SAPS told to treat foreigners with respect

| Tariro Washinyira
A Somali spaza shop in Khayelitsha. Photo by Nokubonga Yawa.

The SA Police Service must “take urgent steps” to eradicate discriminatory behaviour towards foreigners and gay people, the Commission of Inquiry into policing in Khayelitsha has said.

In its report released this week, the commission said discriminatory behaviour towards gay people and foreigners should not simply be dismissed as the misconduct of “bad apples” within SAPS.

“The Commission considers that the evidence that has been led suggests that discriminatory behaviour is widespread amongst members of SAPS in Khayelitsha.”

“The Commission considers that it may be that such behaviours are rooted in an institutional culture within SAPS, not consistent with our constitutional values, and not supported by at least some senior managers in SAPS. Accordingly, the Commission suggests that SAPS needs to take urgent steps to eradicate these attitudes,” wrote commissioners Kate O’Regan and Vusi Pikoli.

The commission recommended that SAPS make “a specific undertaking” to treat members of vulnerable groups, such as gay people and foreigners, “with respect and concern”.

Staff at Khayelitsha’s three police stations should be provided with training on corruption, homophobia and xenophobia, they said.

During its sittings the commission heard testimony that Somali traders had become targets of crime. Yoliswa Dwane of Equal Education testified that she had seen police seizing food and cool drinks from traders without paying.

She said, “It shocked me when I saw it once, but then I saw it again and again and again, where the police just come into a shop — in a Somali shop — they don’t do that with Xhosa owners.”

Social anthropologist Vicki Igglesden told the commission the 2011 Census suggested 2477 foreign nationals resided in Khayelitsha (0.6% of the population). They had lived in South Africa for an average of six and a half years and had worked or lived in Khayelitsha for an average of four and a half years.

In a survey conducted in December 2013 at the request of the commission, because foreign nationals were reluctant to testify before the Commission for fear of reprisals, Igglesden found foreign nationals reported high levels of dissatisfaction with the police.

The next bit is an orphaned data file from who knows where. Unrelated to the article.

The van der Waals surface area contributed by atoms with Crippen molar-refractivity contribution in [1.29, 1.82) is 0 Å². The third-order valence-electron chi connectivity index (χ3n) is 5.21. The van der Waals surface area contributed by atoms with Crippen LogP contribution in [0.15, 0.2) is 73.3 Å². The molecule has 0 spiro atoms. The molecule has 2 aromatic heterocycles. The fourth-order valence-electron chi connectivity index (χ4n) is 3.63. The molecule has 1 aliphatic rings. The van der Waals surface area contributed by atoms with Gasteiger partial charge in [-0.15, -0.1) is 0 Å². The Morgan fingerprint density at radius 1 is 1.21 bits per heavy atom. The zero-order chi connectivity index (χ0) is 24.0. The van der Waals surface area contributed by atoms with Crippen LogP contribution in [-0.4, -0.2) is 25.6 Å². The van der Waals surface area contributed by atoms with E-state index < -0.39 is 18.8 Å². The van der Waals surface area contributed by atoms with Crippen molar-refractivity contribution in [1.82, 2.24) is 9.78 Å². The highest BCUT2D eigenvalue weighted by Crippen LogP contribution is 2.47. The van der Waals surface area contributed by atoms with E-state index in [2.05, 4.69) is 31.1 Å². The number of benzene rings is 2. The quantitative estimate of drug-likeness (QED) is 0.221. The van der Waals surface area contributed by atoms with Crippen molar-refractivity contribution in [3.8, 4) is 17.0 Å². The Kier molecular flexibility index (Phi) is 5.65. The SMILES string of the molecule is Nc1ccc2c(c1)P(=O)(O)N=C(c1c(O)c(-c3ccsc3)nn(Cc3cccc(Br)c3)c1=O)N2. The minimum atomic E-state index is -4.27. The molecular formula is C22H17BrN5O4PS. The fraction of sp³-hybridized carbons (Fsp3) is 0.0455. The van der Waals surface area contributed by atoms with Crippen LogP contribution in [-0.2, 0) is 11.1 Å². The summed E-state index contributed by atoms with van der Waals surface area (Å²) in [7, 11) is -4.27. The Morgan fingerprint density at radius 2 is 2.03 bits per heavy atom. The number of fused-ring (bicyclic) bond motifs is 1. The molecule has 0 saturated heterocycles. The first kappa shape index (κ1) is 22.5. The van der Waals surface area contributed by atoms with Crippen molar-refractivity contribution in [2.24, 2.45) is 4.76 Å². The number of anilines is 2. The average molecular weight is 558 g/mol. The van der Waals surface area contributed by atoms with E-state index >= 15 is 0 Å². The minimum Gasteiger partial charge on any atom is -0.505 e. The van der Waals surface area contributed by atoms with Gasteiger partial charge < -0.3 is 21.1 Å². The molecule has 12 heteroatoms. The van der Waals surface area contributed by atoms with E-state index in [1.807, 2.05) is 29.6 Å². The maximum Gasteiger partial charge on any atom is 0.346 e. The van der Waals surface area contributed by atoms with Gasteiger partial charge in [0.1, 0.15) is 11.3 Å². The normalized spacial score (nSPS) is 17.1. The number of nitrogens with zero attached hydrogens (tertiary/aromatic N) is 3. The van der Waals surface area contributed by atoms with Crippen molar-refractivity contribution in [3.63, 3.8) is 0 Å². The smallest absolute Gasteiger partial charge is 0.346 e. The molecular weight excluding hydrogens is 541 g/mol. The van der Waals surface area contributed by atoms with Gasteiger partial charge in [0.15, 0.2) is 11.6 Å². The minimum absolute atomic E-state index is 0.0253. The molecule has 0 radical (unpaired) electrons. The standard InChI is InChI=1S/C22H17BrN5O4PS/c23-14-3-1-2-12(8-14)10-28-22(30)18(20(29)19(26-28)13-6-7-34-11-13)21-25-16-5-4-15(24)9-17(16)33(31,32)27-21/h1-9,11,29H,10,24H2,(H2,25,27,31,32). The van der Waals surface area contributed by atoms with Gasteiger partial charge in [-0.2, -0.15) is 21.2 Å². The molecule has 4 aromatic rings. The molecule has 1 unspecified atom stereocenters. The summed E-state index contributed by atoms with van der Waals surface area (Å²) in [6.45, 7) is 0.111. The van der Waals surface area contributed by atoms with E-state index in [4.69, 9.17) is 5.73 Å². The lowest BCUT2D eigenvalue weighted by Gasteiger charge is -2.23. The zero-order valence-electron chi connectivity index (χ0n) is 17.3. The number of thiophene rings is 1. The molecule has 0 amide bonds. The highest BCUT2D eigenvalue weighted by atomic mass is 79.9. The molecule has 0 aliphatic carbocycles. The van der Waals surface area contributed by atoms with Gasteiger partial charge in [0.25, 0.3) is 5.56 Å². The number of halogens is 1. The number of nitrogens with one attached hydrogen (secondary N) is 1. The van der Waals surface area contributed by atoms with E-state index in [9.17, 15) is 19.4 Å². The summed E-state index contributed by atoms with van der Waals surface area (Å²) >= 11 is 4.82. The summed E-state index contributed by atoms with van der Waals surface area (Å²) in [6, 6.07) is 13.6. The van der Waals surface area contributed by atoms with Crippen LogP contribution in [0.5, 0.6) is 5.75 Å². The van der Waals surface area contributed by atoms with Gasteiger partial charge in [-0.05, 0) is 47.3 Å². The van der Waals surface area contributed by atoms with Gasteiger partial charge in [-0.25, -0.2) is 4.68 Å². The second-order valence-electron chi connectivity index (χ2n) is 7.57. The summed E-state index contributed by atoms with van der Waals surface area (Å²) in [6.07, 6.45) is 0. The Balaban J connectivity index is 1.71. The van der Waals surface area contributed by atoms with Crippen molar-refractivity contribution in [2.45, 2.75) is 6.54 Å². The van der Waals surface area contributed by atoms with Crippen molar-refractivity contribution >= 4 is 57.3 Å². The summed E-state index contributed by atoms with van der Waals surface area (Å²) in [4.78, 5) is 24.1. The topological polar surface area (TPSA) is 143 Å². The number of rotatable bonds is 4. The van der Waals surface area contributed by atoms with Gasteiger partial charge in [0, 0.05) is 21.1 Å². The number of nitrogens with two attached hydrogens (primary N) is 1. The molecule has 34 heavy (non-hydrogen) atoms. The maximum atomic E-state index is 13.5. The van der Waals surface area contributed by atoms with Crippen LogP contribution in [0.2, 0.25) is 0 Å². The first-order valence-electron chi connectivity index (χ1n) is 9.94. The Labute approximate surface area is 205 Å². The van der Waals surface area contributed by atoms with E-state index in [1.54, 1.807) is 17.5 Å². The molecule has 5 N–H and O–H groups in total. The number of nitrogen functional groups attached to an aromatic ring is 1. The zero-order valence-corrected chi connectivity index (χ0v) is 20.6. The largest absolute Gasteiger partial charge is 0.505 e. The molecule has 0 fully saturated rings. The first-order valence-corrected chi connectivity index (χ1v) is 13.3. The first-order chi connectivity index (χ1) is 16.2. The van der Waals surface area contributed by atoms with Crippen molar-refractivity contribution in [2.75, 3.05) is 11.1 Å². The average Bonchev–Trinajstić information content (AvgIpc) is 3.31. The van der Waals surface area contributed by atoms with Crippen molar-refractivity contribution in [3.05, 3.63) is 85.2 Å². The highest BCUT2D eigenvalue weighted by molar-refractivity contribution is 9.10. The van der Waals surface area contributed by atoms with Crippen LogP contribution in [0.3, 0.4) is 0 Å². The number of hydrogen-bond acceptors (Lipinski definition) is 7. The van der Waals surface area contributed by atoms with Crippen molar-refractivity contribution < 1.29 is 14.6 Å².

Concerns were expressed about police attendance at the scene of a crime, lack of follow up, victimisation of foreigners reporting crimes by police officials, abuse including discriminatory language, theft of traders’ property, malicious damage to traders’ property and extortion. As a result, she said, people interviewed expressed high levels of distrust with SAPS as an institution.

The commission also heard that crime intelligence officers at the Khayelitsha police station stated that 96.5% of business robberies reported to the police station related to robberies of spaza stores owned by foreigners, although they only made up 50% of store owners.

South African spaza shop traders accounted for only 3.5% of robberies.

Moreover 40% of business robberies also involved charges of murder or attempted murder.

Lieutenant Colonel Swart, the detective commander at Lingelethu West, confirmed that most business robberies in his area were robberies of Somali spaza shops.

Phumeza Mlungwana of the Social Justice Coalition told the Commission that foreign nationals were a “marginalised group” in Khayelitsha who are an easy target for criminals and corrupt SAPS members.

Braam Hanekom, director of human rights organisation People Against Suffering Oppression and Poverty (PASSOP) said: “We are very happy about the commission process and the results. We wish the recommendations could be extended to police stations beyond Khayelitsha”.

TOPICS:  Immigration Khayelitsha Commission of Inquiry into Policing

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